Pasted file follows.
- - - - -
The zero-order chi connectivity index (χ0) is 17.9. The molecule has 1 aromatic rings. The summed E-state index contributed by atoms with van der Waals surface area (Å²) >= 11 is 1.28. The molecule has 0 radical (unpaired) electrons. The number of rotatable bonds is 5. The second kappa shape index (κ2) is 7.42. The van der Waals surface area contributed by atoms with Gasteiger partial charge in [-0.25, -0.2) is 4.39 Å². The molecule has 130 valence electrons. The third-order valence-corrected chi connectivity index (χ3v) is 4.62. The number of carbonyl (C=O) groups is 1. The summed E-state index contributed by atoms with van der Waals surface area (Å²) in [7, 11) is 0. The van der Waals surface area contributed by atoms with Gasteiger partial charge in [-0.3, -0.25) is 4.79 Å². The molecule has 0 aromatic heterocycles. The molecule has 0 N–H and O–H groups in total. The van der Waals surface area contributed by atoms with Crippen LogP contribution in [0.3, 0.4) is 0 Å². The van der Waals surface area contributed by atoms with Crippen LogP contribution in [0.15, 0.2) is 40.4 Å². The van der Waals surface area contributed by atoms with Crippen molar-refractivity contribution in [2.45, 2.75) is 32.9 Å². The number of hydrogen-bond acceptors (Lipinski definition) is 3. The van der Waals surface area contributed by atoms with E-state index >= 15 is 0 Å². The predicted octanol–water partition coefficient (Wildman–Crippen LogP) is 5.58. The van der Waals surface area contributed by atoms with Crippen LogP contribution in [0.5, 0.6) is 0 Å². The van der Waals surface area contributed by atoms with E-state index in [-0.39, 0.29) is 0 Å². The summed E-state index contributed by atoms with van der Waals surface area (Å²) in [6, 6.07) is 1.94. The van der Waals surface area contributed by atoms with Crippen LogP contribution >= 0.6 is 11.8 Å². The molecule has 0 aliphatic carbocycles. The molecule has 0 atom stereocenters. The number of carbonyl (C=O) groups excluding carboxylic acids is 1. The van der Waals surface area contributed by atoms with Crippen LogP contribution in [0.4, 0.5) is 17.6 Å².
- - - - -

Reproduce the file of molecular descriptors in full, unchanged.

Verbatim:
The zero-order chi connectivity index (χ0) is 17.9. The molecule has 1 aromatic rings. The summed E-state index contributed by atoms with van der Waals surface area (Å²) >= 11 is 1.28. The molecule has 0 radical (unpaired) electrons. The number of rotatable bonds is 5. The second kappa shape index (κ2) is 7.42. The van der Waals surface area contributed by atoms with Gasteiger partial charge in [-0.25, -0.2) is 4.39 Å². The molecule has 130 valence electrons. The third-order valence-corrected chi connectivity index (χ3v) is 4.62. The number of carbonyl (C=O) groups is 1. The summed E-state index contributed by atoms with van der Waals surface area (Å²) in [7, 11) is 0. The van der Waals surface area contributed by atoms with Gasteiger partial charge in [-0.3, -0.25) is 4.79 Å². The molecule has 0 aromatic heterocycles. The molecule has 0 N–H and O–H groups in total. The van der Waals surface area contributed by atoms with Crippen LogP contribution in [0.3, 0.4) is 0 Å². The van der Waals surface area contributed by atoms with Crippen LogP contribution in [0.15, 0.2) is 40.4 Å². The van der Waals surface area contributed by atoms with Crippen molar-refractivity contribution in [2.45, 2.75) is 32.9 Å². The number of hydrogen-bond acceptors (Lipinski definition) is 3. The van der Waals surface area contributed by atoms with E-state index >= 15 is 0 Å². The predicted octanol–water partition coefficient (Wildman–Crippen LogP) is 5.58. The van der Waals surface area contributed by atoms with Crippen LogP contribution in [0.5, 0.6) is 0 Å². The van der Waals surface area contributed by atoms with E-state index in [-0.39, 0.29) is 0 Å². The summed E-state index contributed by atoms with van der Waals surface area (Å²) in [6, 6.07) is 1.94. The van der Waals surface area contributed by atoms with Crippen LogP contribution >= 0.6 is 11.8 Å². The molecule has 0 aliphatic carbocycles. The molecule has 0 atom stereocenters. The number of carbonyl (C=O) groups excluding carboxylic acids is 1. The van der Waals surface area contributed by atoms with Crippen LogP contribution in [0.4, 0.5) is 17.6 Å².